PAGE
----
15. Alfre Woodard (Clemency)
Clemency is a thoroughly draining experience as if we’re placed in purgatory with no means of escape, but it’s ultimately powerful in the ways it shows how the death penalty has consequences for everyone involved. The performance that carries it all is Alfre Woodard, who is riveting as the Bernadine Williams, a woman who is stuck between the demands of her grueling job and a disintegrating marriage, and can’t give her all to both. What’s to come is inevitable and Chinonye Chukwu builds to the climax with patient and restraint, ultimately giving Woodard the kind of single reaction shot that most actors can only dream of receiving in their careers.
14. Laura Paredes, Pilar Gamboa, Elisa Carricajo, and Valeria Correa (La Flor)
Quite simply, the 14-hour La Flor wouldn’t exist without the remarkable quartet of women at its center. Mariano Llinás conceived of the sprawling, labyrinthine project as a cinematic showcase for the four members of the Piel de Lava theater troupe, and they all take to it with stunning commitment. Shifting starkly between roles and types in different parts of the film while still retaining their recognizable essences, each feels endlessly vivacious and beguiling, bolstering each other’s strengths and functioning as a vital channeling focus to the film at large. – Ryan S.
13. Paul Walter Hauser (Richard Jewell)
There’s a moment about halfway through Clint Eastwood’s Richard Jewell where Sam Rockwell’s pugnacious lawyer prompts Paul Walter Hauser’s Jewell, asking whether he’s angry about his situation. It’s a prime setup for a monologue, but Hauser pauses for a moment before coiling and jumping upward with a harrumphing sigh and a short two-sentence tirade. It’s a politely primal moment, the breaking point of a man who’s been underestimated his whole life, but still doesn’t quite know how to take control. It’s also a movie star moment; a quiet revelation. – Michael S.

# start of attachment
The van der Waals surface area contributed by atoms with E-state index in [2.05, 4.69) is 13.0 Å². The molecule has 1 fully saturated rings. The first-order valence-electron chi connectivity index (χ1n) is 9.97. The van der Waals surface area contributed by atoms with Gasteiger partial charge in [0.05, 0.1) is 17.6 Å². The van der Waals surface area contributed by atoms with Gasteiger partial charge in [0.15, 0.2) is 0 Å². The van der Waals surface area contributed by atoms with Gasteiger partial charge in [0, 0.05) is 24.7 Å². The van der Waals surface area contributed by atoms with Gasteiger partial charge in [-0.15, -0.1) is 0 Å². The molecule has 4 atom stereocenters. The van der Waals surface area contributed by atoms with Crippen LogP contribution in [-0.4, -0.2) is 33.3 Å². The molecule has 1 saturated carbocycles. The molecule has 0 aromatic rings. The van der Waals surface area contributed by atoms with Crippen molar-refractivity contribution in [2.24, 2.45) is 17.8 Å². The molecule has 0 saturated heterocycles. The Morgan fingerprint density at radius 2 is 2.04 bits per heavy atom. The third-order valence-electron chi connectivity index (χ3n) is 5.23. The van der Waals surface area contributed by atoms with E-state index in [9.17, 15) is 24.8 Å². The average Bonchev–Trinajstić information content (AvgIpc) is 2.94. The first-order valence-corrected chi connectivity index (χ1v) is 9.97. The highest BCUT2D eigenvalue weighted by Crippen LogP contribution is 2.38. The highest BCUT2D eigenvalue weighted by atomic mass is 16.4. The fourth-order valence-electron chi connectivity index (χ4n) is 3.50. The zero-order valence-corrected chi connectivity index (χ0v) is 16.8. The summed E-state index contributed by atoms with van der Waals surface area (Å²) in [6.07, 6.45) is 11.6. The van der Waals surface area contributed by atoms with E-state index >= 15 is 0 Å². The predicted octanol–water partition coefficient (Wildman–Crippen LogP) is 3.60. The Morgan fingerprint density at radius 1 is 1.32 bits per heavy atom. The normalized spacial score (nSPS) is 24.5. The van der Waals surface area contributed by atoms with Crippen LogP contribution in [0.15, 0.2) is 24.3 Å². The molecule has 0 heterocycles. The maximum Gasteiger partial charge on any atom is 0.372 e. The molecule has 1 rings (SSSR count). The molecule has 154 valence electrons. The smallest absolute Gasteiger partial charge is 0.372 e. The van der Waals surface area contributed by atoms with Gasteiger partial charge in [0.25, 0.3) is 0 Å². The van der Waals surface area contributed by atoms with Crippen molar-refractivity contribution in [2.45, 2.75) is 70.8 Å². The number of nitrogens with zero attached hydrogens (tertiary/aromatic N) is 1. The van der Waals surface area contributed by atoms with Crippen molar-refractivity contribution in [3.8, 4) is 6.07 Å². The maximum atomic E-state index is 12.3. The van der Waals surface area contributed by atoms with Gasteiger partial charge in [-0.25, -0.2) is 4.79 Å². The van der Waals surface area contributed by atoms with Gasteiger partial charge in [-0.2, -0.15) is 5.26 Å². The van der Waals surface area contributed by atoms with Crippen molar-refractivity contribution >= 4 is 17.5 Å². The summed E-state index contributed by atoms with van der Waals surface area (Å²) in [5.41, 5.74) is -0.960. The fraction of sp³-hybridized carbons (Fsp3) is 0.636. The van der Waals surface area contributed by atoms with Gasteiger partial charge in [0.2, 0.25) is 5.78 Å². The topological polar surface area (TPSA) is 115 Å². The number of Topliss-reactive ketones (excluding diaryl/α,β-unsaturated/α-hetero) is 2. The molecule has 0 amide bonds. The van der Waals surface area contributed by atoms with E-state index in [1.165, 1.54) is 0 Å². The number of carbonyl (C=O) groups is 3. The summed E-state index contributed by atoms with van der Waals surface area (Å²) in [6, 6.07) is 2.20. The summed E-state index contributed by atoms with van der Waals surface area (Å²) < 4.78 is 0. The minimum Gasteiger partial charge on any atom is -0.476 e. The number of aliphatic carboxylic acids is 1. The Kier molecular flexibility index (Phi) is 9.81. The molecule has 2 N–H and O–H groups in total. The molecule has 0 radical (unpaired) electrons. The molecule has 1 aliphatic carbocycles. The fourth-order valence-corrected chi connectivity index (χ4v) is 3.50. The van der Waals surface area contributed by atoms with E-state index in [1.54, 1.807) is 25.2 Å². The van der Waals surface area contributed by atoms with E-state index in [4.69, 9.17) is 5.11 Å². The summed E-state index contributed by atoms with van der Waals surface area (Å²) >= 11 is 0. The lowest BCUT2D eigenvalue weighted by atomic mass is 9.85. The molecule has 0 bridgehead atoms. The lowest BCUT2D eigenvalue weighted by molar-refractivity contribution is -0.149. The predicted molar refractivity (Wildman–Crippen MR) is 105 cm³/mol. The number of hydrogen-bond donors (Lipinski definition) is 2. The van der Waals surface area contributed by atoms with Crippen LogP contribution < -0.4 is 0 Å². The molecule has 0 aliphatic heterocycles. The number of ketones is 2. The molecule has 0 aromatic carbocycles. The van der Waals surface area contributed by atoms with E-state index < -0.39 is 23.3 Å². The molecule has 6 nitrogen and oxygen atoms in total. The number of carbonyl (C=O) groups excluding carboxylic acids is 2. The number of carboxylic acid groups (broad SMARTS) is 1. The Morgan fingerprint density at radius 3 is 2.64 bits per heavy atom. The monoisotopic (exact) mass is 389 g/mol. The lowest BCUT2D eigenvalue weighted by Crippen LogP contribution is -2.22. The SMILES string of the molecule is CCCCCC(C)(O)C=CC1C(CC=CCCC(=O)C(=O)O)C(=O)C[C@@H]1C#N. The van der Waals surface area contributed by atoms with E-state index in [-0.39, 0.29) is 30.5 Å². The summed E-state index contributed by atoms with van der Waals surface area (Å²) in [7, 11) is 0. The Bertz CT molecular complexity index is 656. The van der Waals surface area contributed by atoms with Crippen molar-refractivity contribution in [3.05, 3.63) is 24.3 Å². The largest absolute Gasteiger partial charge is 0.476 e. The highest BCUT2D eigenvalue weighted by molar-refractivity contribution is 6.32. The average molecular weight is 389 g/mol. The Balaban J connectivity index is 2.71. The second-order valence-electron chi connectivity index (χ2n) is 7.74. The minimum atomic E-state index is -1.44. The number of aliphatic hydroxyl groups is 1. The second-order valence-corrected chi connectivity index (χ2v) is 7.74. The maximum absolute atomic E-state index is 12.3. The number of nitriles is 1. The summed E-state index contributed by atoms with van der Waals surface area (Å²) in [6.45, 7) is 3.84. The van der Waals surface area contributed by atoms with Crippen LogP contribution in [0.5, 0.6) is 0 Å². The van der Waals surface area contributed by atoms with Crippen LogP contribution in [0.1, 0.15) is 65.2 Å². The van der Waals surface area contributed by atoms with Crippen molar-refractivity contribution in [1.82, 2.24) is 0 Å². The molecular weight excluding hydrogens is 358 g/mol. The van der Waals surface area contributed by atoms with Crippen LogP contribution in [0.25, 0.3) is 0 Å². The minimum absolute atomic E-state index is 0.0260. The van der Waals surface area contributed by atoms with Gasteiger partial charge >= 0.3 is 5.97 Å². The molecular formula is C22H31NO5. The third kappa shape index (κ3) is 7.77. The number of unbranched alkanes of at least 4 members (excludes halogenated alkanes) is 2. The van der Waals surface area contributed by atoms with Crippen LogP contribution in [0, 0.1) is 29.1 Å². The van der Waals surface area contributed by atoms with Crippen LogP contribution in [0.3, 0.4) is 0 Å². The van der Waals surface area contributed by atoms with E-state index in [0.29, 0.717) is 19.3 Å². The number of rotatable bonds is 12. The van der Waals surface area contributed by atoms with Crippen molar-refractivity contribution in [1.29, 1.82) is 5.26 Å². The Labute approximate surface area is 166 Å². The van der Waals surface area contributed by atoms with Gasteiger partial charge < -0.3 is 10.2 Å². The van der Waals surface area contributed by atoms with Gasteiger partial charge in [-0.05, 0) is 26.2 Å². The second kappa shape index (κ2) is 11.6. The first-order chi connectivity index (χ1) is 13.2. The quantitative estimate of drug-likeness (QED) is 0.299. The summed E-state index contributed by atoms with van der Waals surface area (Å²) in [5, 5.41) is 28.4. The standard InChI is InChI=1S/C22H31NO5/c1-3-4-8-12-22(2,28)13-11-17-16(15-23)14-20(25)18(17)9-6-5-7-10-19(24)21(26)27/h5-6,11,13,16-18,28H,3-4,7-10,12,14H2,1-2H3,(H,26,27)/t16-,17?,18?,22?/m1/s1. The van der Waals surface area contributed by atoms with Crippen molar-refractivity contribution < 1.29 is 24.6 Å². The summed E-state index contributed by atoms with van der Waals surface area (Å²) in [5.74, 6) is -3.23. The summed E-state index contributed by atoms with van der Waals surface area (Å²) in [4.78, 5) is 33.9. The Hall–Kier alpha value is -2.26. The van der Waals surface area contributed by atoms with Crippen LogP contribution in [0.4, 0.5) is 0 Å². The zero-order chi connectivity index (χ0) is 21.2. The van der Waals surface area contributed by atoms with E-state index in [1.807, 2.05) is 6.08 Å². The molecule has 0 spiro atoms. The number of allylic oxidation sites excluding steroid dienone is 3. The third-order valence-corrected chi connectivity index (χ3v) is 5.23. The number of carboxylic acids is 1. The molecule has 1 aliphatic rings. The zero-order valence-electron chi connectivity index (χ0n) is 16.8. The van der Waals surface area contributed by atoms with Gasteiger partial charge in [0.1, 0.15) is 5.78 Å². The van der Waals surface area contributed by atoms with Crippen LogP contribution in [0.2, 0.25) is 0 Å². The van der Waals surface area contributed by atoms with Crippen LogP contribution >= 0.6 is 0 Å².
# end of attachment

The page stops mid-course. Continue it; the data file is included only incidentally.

12. Florence Pugh (Midsommar)
Quickly after its release, Ari Aster’s daylight horror Midsommar was heralded as a breakup movie for the ages; a keen observation of a dreadfully potent genre concoction. Florence Pugh’s Dani is imbued with an embarrassingly painful relatability. If we don’t know her, we are her. We’ve shrugged like her, we’ve sobbed like her, and we’ve traded petty barbs like her. Navigating a quagmire of grief, manipulation and betrayal, Pugh sinks her very core into every facial contortion and guttural bellow. With her performance as his bedrock, Aster lulls you along to a truly whacked out, floral fever dream, empowering Pugh as the crux of that dream’s wailing, fiery catharsis. – Conor O.
11. Adam Sandler (Uncut Gems)
In Uncut Gems, Adam Sandler plays jeweler Howard Ratner–a composite of prominent Jewish men like Rodney Dangerfield and Al Goldstein–as a sensitive guy trapped between a gambling addiction that gives his life meaning and a dormant marriage to Dinah (Idina Menzel). With a rough charm hiding under the surface, Sandler makes you believe his schemes to get out of schemes could actually work–until they don’t. His is a Jerry Lewis in The King of Comedy-level performance, as both actors thrive in movies outside their milieu. – Josh E.